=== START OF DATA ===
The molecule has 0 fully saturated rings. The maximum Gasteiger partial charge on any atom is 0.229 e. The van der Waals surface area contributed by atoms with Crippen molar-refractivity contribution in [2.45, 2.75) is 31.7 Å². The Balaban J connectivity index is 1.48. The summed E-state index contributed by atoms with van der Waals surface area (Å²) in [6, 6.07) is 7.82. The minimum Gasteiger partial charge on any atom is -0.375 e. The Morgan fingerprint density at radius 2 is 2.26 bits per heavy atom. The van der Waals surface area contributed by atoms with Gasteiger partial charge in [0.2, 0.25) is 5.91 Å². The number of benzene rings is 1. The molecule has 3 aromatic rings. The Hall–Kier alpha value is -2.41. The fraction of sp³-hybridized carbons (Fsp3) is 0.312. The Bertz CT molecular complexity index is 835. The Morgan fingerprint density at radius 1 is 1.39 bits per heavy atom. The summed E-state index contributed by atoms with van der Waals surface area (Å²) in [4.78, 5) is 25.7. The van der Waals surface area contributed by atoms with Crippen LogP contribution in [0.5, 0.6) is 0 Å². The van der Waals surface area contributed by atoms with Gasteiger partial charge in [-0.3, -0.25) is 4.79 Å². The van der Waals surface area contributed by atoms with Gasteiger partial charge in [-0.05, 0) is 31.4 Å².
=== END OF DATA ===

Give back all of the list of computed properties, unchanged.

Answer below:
The molecule has 0 fully saturated rings. The maximum Gasteiger partial charge on any atom is 0.229 e. The van der Waals surface area contributed by atoms with Crippen molar-refractivity contribution in [2.45, 2.75) is 31.7 Å². The Balaban J connectivity index is 1.48. The summed E-state index contributed by atoms with van der Waals surface area (Å²) in [6, 6.07) is 7.82. The minimum Gasteiger partial charge on any atom is -0.375 e. The Morgan fingerprint density at radius 2 is 2.26 bits per heavy atom. The van der Waals surface area contributed by atoms with Gasteiger partial charge in [0.2, 0.25) is 5.91 Å². The number of benzene rings is 1. The molecule has 3 aromatic rings. The Hall–Kier alpha value is -2.41. The fraction of sp³-hybridized carbons (Fsp3) is 0.312. The Bertz CT molecular complexity index is 835. The Morgan fingerprint density at radius 1 is 1.39 bits per heavy atom. The summed E-state index contributed by atoms with van der Waals surface area (Å²) in [4.78, 5) is 25.7. The van der Waals surface area contributed by atoms with Crippen LogP contribution in [0.5, 0.6) is 0 Å². The van der Waals surface area contributed by atoms with Gasteiger partial charge in [-0.3, -0.25) is 4.79 Å². The van der Waals surface area contributed by atoms with Gasteiger partial charge in [-0.05, 0) is 31.4 Å².